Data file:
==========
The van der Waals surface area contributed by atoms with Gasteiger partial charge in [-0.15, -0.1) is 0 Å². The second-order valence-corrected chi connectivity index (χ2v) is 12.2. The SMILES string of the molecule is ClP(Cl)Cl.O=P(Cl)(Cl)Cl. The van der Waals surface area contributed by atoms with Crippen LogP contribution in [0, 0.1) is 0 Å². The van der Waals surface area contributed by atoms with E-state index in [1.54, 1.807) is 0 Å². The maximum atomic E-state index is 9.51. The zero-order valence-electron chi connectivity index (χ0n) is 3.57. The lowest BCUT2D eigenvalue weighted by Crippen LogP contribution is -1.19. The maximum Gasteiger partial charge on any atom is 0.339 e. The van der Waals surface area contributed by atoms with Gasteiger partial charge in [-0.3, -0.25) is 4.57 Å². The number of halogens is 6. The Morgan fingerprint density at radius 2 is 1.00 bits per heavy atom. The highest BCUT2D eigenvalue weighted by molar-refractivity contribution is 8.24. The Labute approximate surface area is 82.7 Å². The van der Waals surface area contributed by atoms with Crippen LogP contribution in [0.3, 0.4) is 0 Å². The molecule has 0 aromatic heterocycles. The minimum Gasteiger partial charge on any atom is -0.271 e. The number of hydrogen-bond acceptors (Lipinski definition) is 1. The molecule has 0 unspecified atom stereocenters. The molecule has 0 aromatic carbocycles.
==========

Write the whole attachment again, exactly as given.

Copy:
The van der Waals surface area contributed by atoms with Gasteiger partial charge in [-0.15, -0.1) is 0 Å². The second-order valence-corrected chi connectivity index (χ2v) is 12.2. The SMILES string of the molecule is ClP(Cl)Cl.O=P(Cl)(Cl)Cl. The van der Waals surface area contributed by atoms with Crippen LogP contribution in [0, 0.1) is 0 Å². The van der Waals surface area contributed by atoms with E-state index in [1.54, 1.807) is 0 Å². The maximum atomic E-state index is 9.51. The zero-order valence-electron chi connectivity index (χ0n) is 3.57. The lowest BCUT2D eigenvalue weighted by Crippen LogP contribution is -1.19. The maximum Gasteiger partial charge on any atom is 0.339 e. The van der Waals surface area contributed by atoms with Gasteiger partial charge in [-0.3, -0.25) is 4.57 Å². The number of halogens is 6. The Morgan fingerprint density at radius 2 is 1.00 bits per heavy atom. The highest BCUT2D eigenvalue weighted by molar-refractivity contribution is 8.24. The Labute approximate surface area is 82.7 Å². The van der Waals surface area contributed by atoms with Crippen LogP contribution in [0.3, 0.4) is 0 Å². The molecule has 0 aromatic heterocycles. The minimum Gasteiger partial charge on any atom is -0.271 e. The number of hydrogen-bond acceptors (Lipinski definition) is 1. The molecule has 0 unspecified atom stereocenters. The molecule has 0 aromatic carbocycles.